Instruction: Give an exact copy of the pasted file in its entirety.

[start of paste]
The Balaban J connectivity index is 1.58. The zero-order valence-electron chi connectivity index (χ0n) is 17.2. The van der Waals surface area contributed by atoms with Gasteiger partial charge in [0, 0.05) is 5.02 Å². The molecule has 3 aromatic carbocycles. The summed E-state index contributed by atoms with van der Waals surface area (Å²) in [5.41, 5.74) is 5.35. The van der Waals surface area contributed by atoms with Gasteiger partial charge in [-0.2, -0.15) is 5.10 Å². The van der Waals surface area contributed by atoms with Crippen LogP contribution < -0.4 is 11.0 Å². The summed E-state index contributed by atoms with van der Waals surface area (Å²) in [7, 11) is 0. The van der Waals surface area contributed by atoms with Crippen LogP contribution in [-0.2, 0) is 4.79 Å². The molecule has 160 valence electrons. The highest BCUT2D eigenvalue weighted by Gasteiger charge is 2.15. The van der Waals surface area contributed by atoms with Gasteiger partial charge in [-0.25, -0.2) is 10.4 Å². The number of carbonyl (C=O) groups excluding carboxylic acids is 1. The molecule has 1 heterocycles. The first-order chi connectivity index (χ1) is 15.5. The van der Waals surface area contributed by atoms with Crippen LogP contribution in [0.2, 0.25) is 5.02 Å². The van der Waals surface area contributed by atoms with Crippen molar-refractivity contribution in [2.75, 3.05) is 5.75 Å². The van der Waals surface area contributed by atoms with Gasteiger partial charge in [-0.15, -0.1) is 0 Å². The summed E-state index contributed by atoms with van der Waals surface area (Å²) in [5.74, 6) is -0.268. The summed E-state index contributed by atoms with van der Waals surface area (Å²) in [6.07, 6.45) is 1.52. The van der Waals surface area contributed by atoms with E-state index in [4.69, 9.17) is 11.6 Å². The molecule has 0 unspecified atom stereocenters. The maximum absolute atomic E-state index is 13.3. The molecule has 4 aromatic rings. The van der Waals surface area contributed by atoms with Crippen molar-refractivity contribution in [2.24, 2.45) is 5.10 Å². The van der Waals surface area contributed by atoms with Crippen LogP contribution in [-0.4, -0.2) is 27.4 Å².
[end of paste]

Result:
The Balaban J connectivity index is 1.58. The zero-order valence-electron chi connectivity index (χ0n) is 17.2. The van der Waals surface area contributed by atoms with Gasteiger partial charge in [0, 0.05) is 5.02 Å². The molecule has 3 aromatic carbocycles. The summed E-state index contributed by atoms with van der Waals surface area (Å²) in [5.41, 5.74) is 5.35. The van der Waals surface area contributed by atoms with Gasteiger partial charge in [-0.2, -0.15) is 5.10 Å². The van der Waals surface area contributed by atoms with Crippen LogP contribution < -0.4 is 11.0 Å². The summed E-state index contributed by atoms with van der Waals surface area (Å²) in [7, 11) is 0. The van der Waals surface area contributed by atoms with Crippen LogP contribution in [-0.2, 0) is 4.79 Å². The molecule has 160 valence electrons. The highest BCUT2D eigenvalue weighted by Gasteiger charge is 2.15. The van der Waals surface area contributed by atoms with Gasteiger partial charge in [-0.25, -0.2) is 10.4 Å². The number of carbonyl (C=O) groups excluding carboxylic acids is 1. The molecule has 1 heterocycles. The first-order chi connectivity index (χ1) is 15.5. The van der Waals surface area contributed by atoms with Crippen LogP contribution in [0.2, 0.25) is 5.02 Å². The van der Waals surface area contributed by atoms with Crippen molar-refractivity contribution in [2.75, 3.05) is 5.75 Å². The van der Waals surface area contributed by atoms with Gasteiger partial charge in [-0.15, -0.1) is 0 Å². The summed E-state index contributed by atoms with van der Waals surface area (Å²) in [5.74, 6) is -0.268. The summed E-state index contributed by atoms with van der Waals surface area (Å²) in [6.07, 6.45) is 1.52. The van der Waals surface area contributed by atoms with E-state index in [4.69, 9.17) is 11.6 Å². The molecule has 0 unspecified atom stereocenters. The maximum absolute atomic E-state index is 13.3. The molecule has 4 aromatic rings. The van der Waals surface area contributed by atoms with Crippen molar-refractivity contribution in [2.24, 2.45) is 5.10 Å². The van der Waals surface area contributed by atoms with Crippen LogP contribution in [-0.4, -0.2) is 27.4 Å².